Jason Isringhausen AP

UPDATE: Mets sign Jason Isringhausen to minor league contract

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UPDATE: According to David Lennon of New York Newsday, the Mets have signed Jason Isringhausen to a minor league contract with an invite to big league camp.

12:50 PM: Last month Jason Isringhausen opted not to sign with the Reds after he threw a bullpen session for pitching coach Bryan Price, so today the 38-year-old former closer tried out for the Mets.

Isringhausen hasn’t pitched in the majors since undergoing Tommy John elbow surgery in mid-2009 and before that struggled with a 5.70 ERA in 43 innings for the Cardinals in 2008, but he was originally drafted by the Mets in 1991 and once upon a time was a top pitching prospect who debuted with New York as a starter in 1995.

Adam Rubin of ESPNewYork.com reports that Isringhausen threw in front of Mets assistant general manager J.P. Ricciardi, who was in Oakland’s front office when Isringhausen was the A’s closer from 1999 to 2001. He has an “open invitation” to sign a minor-league deal with the Reds, but “wanted to go somewhere and see if I could make a team.”

Rangers sign Josh Hamilton to a minor league deal

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The Texas Rangers have signed Josh Hamilton to a minor league contract with an invitation to spring training.

Not at all surprising. The Rangers released Hamilton last August, but that was simply to make some room on the 40-man roster. His season was already toast due to the surgery he underwent to repair lateral and meniscus cartilage in his left knee which had the added bonus of revealing that he had an ACL injury as well, which required reconstruction. At the time of his release both he and the Rangers made noises about him coming back on a minor league deal in 2017.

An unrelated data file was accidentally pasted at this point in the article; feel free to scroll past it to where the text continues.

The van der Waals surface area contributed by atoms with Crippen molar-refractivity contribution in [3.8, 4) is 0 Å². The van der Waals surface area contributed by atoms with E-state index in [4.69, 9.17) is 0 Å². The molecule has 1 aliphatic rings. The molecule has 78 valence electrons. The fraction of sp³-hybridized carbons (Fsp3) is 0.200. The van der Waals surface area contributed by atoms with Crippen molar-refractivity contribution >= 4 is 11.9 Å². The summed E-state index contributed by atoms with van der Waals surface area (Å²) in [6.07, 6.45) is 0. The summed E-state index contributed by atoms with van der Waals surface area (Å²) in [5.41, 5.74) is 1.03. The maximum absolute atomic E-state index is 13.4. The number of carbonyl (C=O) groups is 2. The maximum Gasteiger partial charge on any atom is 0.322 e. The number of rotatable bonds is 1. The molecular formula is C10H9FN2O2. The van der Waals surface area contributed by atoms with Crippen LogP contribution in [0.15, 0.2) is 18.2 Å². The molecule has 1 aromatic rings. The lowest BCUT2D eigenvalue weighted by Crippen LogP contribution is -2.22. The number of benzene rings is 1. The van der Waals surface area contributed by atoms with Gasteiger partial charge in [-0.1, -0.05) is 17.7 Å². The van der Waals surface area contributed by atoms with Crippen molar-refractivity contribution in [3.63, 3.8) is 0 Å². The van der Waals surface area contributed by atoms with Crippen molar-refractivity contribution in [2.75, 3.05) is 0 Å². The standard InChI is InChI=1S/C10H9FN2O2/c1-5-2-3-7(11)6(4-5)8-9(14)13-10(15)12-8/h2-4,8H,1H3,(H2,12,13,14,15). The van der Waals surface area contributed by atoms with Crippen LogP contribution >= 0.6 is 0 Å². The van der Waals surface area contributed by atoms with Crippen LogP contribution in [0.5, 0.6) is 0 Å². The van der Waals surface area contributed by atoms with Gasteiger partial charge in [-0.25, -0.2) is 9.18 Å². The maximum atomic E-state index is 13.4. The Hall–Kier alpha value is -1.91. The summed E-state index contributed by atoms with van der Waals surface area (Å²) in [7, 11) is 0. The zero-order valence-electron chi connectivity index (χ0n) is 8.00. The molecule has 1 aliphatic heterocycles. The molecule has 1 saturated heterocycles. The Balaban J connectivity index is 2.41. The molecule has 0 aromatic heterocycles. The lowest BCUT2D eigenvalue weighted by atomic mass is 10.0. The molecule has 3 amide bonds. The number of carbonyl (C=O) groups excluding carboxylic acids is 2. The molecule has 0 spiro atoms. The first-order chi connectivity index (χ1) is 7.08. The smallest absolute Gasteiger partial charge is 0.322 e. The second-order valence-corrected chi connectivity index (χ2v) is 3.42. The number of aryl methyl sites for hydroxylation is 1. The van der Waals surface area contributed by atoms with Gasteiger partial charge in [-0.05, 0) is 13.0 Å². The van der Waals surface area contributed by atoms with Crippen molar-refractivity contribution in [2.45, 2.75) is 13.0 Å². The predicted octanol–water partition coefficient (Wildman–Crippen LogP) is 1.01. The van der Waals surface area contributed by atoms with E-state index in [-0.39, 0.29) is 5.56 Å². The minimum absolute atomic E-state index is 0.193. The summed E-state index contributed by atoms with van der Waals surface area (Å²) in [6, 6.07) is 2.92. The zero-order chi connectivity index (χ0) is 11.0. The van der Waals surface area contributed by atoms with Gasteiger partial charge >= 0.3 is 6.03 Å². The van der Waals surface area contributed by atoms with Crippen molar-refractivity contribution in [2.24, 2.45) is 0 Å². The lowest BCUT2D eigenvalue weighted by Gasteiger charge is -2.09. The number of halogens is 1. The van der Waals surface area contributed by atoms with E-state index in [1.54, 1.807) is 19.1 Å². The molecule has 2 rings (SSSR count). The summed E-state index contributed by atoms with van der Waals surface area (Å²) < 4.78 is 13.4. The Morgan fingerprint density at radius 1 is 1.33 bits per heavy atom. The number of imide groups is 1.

Hamilton turns 36 in May. The smart money has it that his big league career is over, but Hamilton would be silly to retire given that he is owed $30 million this coming season. That the Angels are paying $26.41 million of that makes it far less painful for the Rangers as well. If he can hit in the spring, hey, let him DH some and pay him low money. If not, no skin off of anyone’s nose. He can request a release on April 1 if he hasn’t made the big league roster.

A-Rod to host a reality show featuring broke ex-athletes

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Alex Rodriguez’s transition into retirement has featured a serious move into the business world. He has gone back to school, worked seriously on investments and has started his own corporation. Yes, he’s set for life after making more money than any baseball player in history, but even if his bank account wasn’t fat, you get the sense that he’d be OK given what we’ve seen of his work ethic and savvy in recent years.

He’s going to be getting another paycheck soon, though. For hosting a reality show featuring athletes who are not in as good a financial shape as A-Rod is:

Interesting. Hopefully, like so many other reality shows featuring the formerly rich and famous, this one is not exploitative. Not gonna hold my breath because that’s what that genre is all about, unfortunately, but here’s hoping A-Rod can help some folks with this.